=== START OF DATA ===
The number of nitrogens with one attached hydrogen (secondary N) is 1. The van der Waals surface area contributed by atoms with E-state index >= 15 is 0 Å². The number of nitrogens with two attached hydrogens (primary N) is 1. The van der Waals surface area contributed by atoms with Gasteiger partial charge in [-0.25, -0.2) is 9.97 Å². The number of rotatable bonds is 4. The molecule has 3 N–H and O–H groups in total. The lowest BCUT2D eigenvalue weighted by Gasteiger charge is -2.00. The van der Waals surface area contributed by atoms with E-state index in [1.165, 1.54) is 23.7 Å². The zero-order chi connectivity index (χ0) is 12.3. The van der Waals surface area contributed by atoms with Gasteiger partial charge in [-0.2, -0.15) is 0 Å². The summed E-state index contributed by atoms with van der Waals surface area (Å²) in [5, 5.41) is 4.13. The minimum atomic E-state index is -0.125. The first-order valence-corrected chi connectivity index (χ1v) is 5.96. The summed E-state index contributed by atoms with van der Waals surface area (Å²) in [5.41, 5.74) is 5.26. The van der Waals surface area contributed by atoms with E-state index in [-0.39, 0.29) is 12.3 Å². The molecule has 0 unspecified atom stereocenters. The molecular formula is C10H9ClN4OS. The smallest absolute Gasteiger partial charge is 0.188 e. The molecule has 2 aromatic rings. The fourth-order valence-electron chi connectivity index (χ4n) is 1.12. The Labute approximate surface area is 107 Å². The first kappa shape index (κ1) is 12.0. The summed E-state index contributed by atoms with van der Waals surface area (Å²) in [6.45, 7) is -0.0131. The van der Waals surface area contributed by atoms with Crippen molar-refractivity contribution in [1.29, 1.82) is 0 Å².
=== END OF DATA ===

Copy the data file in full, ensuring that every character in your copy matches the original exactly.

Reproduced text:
The number of nitrogens with one attached hydrogen (secondary N) is 1. The van der Waals surface area contributed by atoms with E-state index >= 15 is 0 Å². The number of nitrogens with two attached hydrogens (primary N) is 1. The van der Waals surface area contributed by atoms with Gasteiger partial charge in [-0.25, -0.2) is 9.97 Å². The number of rotatable bonds is 4. The molecule has 3 N–H and O–H groups in total. The lowest BCUT2D eigenvalue weighted by Gasteiger charge is -2.00. The van der Waals surface area contributed by atoms with E-state index in [1.165, 1.54) is 23.7 Å². The zero-order chi connectivity index (χ0) is 12.3. The van der Waals surface area contributed by atoms with Gasteiger partial charge in [-0.2, -0.15) is 0 Å². The summed E-state index contributed by atoms with van der Waals surface area (Å²) in [5, 5.41) is 4.13. The minimum atomic E-state index is -0.125. The first-order valence-corrected chi connectivity index (χ1v) is 5.96. The summed E-state index contributed by atoms with van der Waals surface area (Å²) in [5.41, 5.74) is 5.26. The van der Waals surface area contributed by atoms with E-state index in [-0.39, 0.29) is 12.3 Å². The molecule has 0 unspecified atom stereocenters. The molecular formula is C10H9ClN4OS. The smallest absolute Gasteiger partial charge is 0.188 e. The molecule has 2 aromatic rings. The fourth-order valence-electron chi connectivity index (χ4n) is 1.12. The Labute approximate surface area is 107 Å². The first kappa shape index (κ1) is 12.0. The summed E-state index contributed by atoms with van der Waals surface area (Å²) in [6.45, 7) is -0.0131. The van der Waals surface area contributed by atoms with Crippen molar-refractivity contribution in [1.29, 1.82) is 0 Å².